Two luxury retreats in New York and Maryland where Russian diplomats have gone for decades to play tennis, sail and swim were shut down by the Obama administration Friday in retaliation for Moscow's cyber-meddling in the presidential election.
The U.S. said the two Cold War-era estates were being used for intelligence activities.
About a half-hour before the noon deadline, caravans of diplomatic vehicles, some carrying boxes, left both Russian compounds under the watch of U.S. State Department agents.
The 45-acre Maryland retreat boasts a brick mansion along the Corsica River in the bucolic Eastern Shore region. Reports indicate it was bought by the Soviet Union in 1972 and served as a getaway for its diplomats in nearby Washington.
In New York, Russian diplomatic staff members were evicted from a mansion on Long Island's Gold Coast. The estate, once called Elmcroft, is in the town of Oyster Bay and was purchased by the Soviets in 1952.
Russian U.N. Ambassador Vitaly Churkin told reporters at U.N. headquarters that the Obama administration was destroying holiday fun for the children of Russian diplomats.
"I think it's quite scandalous that they chose to throw out our kids," he said. "They know full well that those two facilities they mentioned, they are vacation facilities for our kids and this is Christmas, and this is vacation time for our schools. This is the time when the kids go to those facilities. So to close our access to them just while those holidays were starting, to me was rather silly."
President Barack Obama announced the step Thursday as part of a raft of sanctions that included the expulsion of 35 Russians who the U.S. said were spies operating under diplomatic cover.
On Thursday, people who identified themselves as State Department employees asked reporters to leave when they approached the Maryland property.
"We coexist with these people peacefully," said Alison Davis, who lives nearby. "It's basically their summer cottage, but we see the diplomat tags driving here all the time, very friendly. We see them biking, say hello."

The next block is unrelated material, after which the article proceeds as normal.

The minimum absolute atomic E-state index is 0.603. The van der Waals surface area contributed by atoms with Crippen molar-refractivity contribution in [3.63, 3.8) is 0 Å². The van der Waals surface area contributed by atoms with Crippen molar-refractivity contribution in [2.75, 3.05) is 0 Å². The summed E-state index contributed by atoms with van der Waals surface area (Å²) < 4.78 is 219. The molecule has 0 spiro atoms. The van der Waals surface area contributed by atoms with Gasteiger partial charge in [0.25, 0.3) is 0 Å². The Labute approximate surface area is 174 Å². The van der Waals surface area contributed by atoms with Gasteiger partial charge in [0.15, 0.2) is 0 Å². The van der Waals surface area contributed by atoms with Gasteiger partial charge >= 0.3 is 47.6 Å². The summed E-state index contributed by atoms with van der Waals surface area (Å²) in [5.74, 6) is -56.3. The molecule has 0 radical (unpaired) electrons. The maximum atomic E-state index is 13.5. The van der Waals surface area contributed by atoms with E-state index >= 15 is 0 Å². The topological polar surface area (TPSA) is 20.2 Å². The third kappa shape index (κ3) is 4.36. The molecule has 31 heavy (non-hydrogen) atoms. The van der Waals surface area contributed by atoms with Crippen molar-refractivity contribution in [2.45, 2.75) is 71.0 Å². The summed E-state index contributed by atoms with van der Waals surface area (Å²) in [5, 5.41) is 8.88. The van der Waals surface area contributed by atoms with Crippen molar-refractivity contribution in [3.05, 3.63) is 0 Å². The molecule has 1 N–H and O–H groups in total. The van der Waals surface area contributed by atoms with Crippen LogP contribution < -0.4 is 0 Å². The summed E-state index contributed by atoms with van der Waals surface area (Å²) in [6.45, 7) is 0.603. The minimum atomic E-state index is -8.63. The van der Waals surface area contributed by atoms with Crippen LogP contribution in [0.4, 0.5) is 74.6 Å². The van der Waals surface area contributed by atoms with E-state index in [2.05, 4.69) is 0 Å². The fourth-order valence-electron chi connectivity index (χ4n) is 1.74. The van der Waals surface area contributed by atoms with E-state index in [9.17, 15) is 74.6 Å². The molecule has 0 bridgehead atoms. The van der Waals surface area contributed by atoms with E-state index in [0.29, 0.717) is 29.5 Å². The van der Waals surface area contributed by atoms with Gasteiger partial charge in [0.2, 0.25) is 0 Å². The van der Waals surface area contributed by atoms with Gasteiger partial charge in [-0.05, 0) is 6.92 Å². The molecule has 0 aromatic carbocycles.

Still, she said, local residents don't "really have any interactions with them. They kind of keep to themselves."
She said the compound has a private beach and was typically used for a sailing regatta during the end-of-summer Labor Day weekend.
An Associated Press story from 1992 about the sprawling property said at the time that the brick mansion had been converted into 12 apartments and a dozen cottages, each with four apartments. In total, the compound can accommodate 40 families at a time, according to that report.
That report also said that the property then boasted four lighted tennis courts, a swimming pool and a soccer field and that a camp was held there for Russian children during the summer and for two weeks each Christmas.
Russia maintains two weekend retreats for its U.N. diplomats about an hour's drive outside New York City, where the United Nations has its high-rise headquarters.
One of them, Elmcroft, was built on a part of Long Island made famous in F. Scott Fitzgerald's 1925 novel "The Great Gatsby."
Its main house originally had 27 rooms and 11 baths and was constructed for an executive at a Brooklyn company that made heavy machinery and torpedoes. Later it became the home of a former New York governor, Nathan Miller.
Satellite photography shows that the grounds today include a tennis court, gardens, a soccer field and another large, modern building.
"They've been quiet neighbors," said Elliot Conway, mayor of Upper Brookville, the village in Oyster Bay where the estate is situated.
A short drive away, Russian diplomats stay at another grand Gold Coast estate, the Killenworth mansion, not far from the city of Glen Cove. It, too, was bought during the Cold War.
Glen Cove Mayor Reggie Spinello said Friday that Killenworth was not being closed down by the government.
Both Long Island properties were the subject of long-running property-tax battles between the Russian government and local officials.
Those disputes have since been resolved, and for years Oyster Bay has waived parking and beach fees for Russia's U.N. diplomats as a goodwill gesture.